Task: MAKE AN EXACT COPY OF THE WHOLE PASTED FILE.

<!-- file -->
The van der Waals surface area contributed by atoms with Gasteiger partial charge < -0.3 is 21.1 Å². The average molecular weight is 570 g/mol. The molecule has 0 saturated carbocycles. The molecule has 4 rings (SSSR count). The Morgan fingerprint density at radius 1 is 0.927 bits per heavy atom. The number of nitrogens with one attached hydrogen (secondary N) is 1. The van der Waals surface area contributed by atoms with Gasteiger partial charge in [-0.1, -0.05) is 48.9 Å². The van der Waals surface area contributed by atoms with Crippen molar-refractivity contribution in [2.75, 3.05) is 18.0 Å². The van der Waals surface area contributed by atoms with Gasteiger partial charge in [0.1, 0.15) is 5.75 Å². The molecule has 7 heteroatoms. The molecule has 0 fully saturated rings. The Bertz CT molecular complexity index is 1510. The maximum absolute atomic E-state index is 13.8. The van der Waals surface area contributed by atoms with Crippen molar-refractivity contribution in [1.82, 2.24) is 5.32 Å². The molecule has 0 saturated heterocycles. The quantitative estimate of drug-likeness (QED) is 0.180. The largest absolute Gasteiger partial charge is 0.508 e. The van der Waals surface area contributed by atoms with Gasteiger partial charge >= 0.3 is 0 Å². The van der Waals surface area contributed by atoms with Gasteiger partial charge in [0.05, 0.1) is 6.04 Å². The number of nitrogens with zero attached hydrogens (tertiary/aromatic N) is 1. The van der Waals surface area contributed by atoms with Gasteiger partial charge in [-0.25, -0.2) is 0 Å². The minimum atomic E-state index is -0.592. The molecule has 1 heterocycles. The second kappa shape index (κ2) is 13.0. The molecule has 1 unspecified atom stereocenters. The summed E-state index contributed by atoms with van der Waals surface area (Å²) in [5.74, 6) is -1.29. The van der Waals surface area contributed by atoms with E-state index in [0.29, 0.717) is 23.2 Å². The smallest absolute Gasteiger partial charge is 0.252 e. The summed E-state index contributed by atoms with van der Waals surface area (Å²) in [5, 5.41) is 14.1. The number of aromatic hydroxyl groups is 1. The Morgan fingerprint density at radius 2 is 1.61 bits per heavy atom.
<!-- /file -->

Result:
The van der Waals surface area contributed by atoms with Gasteiger partial charge < -0.3 is 21.1 Å². The average molecular weight is 570 g/mol. The molecule has 0 saturated carbocycles. The molecule has 4 rings (SSSR count). The Morgan fingerprint density at radius 1 is 0.927 bits per heavy atom. The number of nitrogens with one attached hydrogen (secondary N) is 1. The van der Waals surface area contributed by atoms with Gasteiger partial charge in [-0.1, -0.05) is 48.9 Å². The van der Waals surface area contributed by atoms with Crippen molar-refractivity contribution in [2.75, 3.05) is 18.0 Å². The van der Waals surface area contributed by atoms with Gasteiger partial charge in [0.1, 0.15) is 5.75 Å². The molecule has 7 heteroatoms. The molecule has 0 fully saturated rings. The Bertz CT molecular complexity index is 1510. The maximum absolute atomic E-state index is 13.8. The van der Waals surface area contributed by atoms with Crippen molar-refractivity contribution in [1.82, 2.24) is 5.32 Å². The molecule has 0 saturated heterocycles. The quantitative estimate of drug-likeness (QED) is 0.180. The largest absolute Gasteiger partial charge is 0.508 e. The van der Waals surface area contributed by atoms with Gasteiger partial charge >= 0.3 is 0 Å². The van der Waals surface area contributed by atoms with Gasteiger partial charge in [0.05, 0.1) is 6.04 Å². The number of nitrogens with zero attached hydrogens (tertiary/aromatic N) is 1. The van der Waals surface area contributed by atoms with Gasteiger partial charge in [-0.25, -0.2) is 0 Å². The minimum atomic E-state index is -0.592. The molecule has 1 heterocycles. The second kappa shape index (κ2) is 13.0. The molecule has 1 unspecified atom stereocenters. The summed E-state index contributed by atoms with van der Waals surface area (Å²) in [5.74, 6) is -1.29. The van der Waals surface area contributed by atoms with E-state index in [0.29, 0.717) is 23.2 Å². The smallest absolute Gasteiger partial charge is 0.252 e. The summed E-state index contributed by atoms with van der Waals surface area (Å²) in [5, 5.41) is 14.1. The number of aromatic hydroxyl groups is 1. The Morgan fingerprint density at radius 2 is 1.61 bits per heavy atom.